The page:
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Reviews » DVD Video Reviews » Toward the Terra: Part 1
Toward the Terra: Part 1
Bandai // PG-13 // July 15, 2008
List Price: $34.98 [Buy now and save at Amazon]
Review by John Sinnott | posted August 7, 2008 | E-mail the Author
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The Series:

Anime distributors are going through a rough time with sales being down across the board.  To combat this trend some companies are getting creative with the way they release their product.  Several companies are putting out catalog titles in complete sets at a lower price point, but Bandai has decided not to wait to lower the price of a new series.  They are putting out Toward the Terra in regular four episode DVDs, but with a retail price of only $29.98, about a third less than the typical release.  Not only that but they have packaged together the first two volumes and released them as "Part One" for only $34.98 a good $5 savings over buying the individual volumes.  Otaku have been complaining for years about the high price of anime, and it's good to see at least one release that has started moving the price in the right direction.  That wouldn't be so important if the series was wretched, but it's actually a solid show that's worth watching.

The Earth was nearly dead when humanity as a whole realized that they were the problem.  There was only solution that would save the planet and it was harsh:  humans had to leave.  So a great project was undertaken and mankind moved out to the stars so that the home planet could heal itself.

Several hundred years later, life is quite different from what we know now.  People have been genetically engineered, and while they look no different from people of today the way they are raised is quite unusual.  Once a fetus emerges from a growing chamber it is given to a couple to raise.  The child goes to special schools depending on the city he's living in, with each city specializing on a different area of education.  Once they come of age they take the Adult Examination, where all of their memories of their family are erased and then given a job based on their talents and abilities.

Jomy is about to take his Adult Exam and is feeling a little apprehensive.  While he doesn't know that his memories will be wiped, he does know that he'll be assigned a job and that he won't see his school friends, Sam and Swena, at least for a while.  During the test however he's visited by Soldier Blue, a Mu.  Blue triggers something in Jomy which releases fantastic powers that he didn't realize he possessed, the least of which is the ability to read minds.

The Mu have been kept a secret from the general population and hunted down over the years.  The humans can't have mind-readers running around, and the Mu have taken to living on a gigantic space-worthy ship hidden in the clouds and by their combined mental powers.  Soldier Blue is the most powerful Mu and their leader, but he's getting very old, though he doesn't look it.  He needs someone to take his place, and he thinks he's found that person in the young and inexperienced Jomy.

In the second volume of this release, the narrative changes rather abruptly.  Suddenly we're no longer following Jomy's trials and tribulations, but those of his friends Sam and Swena.  Right after they take the Adult Examination and pass, Sam meets Keith, a brilliant student who gets the highest scores ever achieved on his tests.  Over the years Sam, Keith, and Swena become friends and work hard toward the common goal of returning to Terra.  But four years after they reach age a new student, Shiroe, arrives who is infatuated with besting Keith.  Keith, an emotionless working machine, has no interest in competing with the newcomer but as time goes on Shiroe becomes obsessed with Keith and doing better than the prodigy.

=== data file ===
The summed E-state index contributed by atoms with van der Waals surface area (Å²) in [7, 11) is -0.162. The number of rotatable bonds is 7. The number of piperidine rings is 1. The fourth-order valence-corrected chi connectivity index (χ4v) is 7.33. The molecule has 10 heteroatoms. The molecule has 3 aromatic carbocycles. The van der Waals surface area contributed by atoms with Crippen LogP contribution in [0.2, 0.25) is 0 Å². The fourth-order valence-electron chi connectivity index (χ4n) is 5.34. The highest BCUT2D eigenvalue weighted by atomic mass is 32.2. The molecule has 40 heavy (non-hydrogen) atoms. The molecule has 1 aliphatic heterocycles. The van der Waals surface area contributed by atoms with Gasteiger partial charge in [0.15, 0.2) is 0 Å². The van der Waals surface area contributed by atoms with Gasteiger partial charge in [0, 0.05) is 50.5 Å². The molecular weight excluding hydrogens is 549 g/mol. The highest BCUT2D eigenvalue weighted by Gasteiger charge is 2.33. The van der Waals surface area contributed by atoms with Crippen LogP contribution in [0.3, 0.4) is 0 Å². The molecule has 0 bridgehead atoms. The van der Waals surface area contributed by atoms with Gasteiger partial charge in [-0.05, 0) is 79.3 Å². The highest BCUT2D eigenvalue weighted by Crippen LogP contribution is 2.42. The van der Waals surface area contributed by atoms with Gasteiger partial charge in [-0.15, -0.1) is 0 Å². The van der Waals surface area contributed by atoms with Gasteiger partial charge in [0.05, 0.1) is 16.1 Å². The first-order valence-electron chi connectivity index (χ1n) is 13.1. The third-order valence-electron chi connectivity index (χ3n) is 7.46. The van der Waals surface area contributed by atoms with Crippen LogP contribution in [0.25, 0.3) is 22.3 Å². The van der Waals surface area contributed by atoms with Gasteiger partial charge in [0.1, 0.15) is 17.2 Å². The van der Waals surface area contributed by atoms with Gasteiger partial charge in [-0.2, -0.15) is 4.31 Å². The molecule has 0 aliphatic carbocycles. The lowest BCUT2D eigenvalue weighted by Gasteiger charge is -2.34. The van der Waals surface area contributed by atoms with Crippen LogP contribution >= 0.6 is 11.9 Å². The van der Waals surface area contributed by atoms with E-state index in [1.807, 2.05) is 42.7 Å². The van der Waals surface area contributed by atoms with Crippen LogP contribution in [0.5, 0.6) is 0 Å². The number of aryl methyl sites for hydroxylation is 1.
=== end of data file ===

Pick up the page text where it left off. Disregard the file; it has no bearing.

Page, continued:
This was a surprisingly good show.  The synopsis makes it sound fairly dull, but the characters and way the program is constructed really draw viewers in.  Jomy's story sets up the world and how it works, then throws in a lot of action with battles between the Humans and the Mu.  These fight sequences are very good and fun to watch, but shifting the focus onto Sam and Keith in the second half of this set fleshes out the world to a great extent.

It's also fairly obvious that Jomy, Keith, and Shiroe will all end up crossing paths sooner rather than later, but whether they'll be on the same sides or different ones isn't totally clear.  A program that mixes action with solid story telling, this show is worth checking out.

The DVD:


Audio:

The show comes with the original stereo Japanese soundtrack.  Unfortunately there is no English dub, which is a shame because I can see a lot of younger otaku enjoying this series.  The audio sounded fine, though it was never outstanding.  Even during the battle scenes the soundtrack never really had a lot of punch.  Aside from that the show sounded fine with no distortion or other common flaws.

Video:

The 1.78:1 anamorphic image looked pretty good overall.  There was a little bit of digital noise in some places, and banding was apparent in a few others, but neither were major problems.  Aliasing wasn't a problem at all.

Extras:

There aren't too many extras on these two discs.  Each one has part of an interview with the author of the manga that the show is based on.  They talk more about the manga than they do the anime, which is fine.  She discusses how she broke into the field, the genesis of the story, and other typical interview questions.  Nothing too exciting or groundbreaking.

Final Thoughts:

A solid show that has a different feel from the run of the mill anime program, Toward the Terra has an interesting story that promises to get more intriguing as the show goes on.  Well worth checking out.  Recommended.

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